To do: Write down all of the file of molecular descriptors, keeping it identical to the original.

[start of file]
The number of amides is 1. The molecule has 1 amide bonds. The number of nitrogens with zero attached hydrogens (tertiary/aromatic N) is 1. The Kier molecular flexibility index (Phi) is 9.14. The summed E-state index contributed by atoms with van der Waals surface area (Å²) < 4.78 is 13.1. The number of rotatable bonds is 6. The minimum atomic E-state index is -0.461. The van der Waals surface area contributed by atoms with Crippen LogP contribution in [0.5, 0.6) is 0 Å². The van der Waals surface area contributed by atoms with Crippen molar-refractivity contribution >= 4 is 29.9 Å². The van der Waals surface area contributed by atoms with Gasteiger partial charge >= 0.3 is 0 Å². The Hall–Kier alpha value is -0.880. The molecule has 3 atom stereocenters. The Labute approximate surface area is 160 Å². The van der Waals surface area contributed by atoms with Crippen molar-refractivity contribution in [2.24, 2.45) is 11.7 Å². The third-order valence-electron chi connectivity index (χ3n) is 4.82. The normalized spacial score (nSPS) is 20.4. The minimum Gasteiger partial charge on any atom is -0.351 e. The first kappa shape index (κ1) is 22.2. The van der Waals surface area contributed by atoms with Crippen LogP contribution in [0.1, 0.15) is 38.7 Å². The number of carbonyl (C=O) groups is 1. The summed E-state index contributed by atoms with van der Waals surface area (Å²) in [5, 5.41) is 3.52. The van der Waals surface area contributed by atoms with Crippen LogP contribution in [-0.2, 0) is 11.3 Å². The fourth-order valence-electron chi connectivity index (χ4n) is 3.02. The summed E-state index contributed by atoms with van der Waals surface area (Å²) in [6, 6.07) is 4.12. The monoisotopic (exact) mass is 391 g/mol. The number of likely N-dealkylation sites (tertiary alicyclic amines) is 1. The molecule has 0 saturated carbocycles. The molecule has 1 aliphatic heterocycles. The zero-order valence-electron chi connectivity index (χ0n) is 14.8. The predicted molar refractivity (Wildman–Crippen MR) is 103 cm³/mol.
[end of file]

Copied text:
The number of amides is 1. The molecule has 1 amide bonds. The number of nitrogens with zero attached hydrogens (tertiary/aromatic N) is 1. The Kier molecular flexibility index (Phi) is 9.14. The summed E-state index contributed by atoms with van der Waals surface area (Å²) < 4.78 is 13.1. The number of rotatable bonds is 6. The minimum atomic E-state index is -0.461. The van der Waals surface area contributed by atoms with Crippen LogP contribution in [0.5, 0.6) is 0 Å². The van der Waals surface area contributed by atoms with Crippen molar-refractivity contribution >= 4 is 29.9 Å². The van der Waals surface area contributed by atoms with Gasteiger partial charge >= 0.3 is 0 Å². The Hall–Kier alpha value is -0.880. The molecule has 3 atom stereocenters. The Labute approximate surface area is 160 Å². The van der Waals surface area contributed by atoms with Crippen molar-refractivity contribution in [2.24, 2.45) is 11.7 Å². The third-order valence-electron chi connectivity index (χ3n) is 4.82. The normalized spacial score (nSPS) is 20.4. The minimum Gasteiger partial charge on any atom is -0.351 e. The first kappa shape index (κ1) is 22.2. The van der Waals surface area contributed by atoms with Crippen LogP contribution in [0.1, 0.15) is 38.7 Å². The number of carbonyl (C=O) groups is 1. The summed E-state index contributed by atoms with van der Waals surface area (Å²) in [5, 5.41) is 3.52. The van der Waals surface area contributed by atoms with Crippen LogP contribution in [-0.2, 0) is 11.3 Å². The fourth-order valence-electron chi connectivity index (χ4n) is 3.02. The summed E-state index contributed by atoms with van der Waals surface area (Å²) in [6, 6.07) is 4.12. The monoisotopic (exact) mass is 391 g/mol. The number of likely N-dealkylation sites (tertiary alicyclic amines) is 1. The molecule has 0 saturated carbocycles. The molecule has 1 aliphatic heterocycles. The zero-order valence-electron chi connectivity index (χ0n) is 14.8. The predicted molar refractivity (Wildman–Crippen MR) is 103 cm³/mol.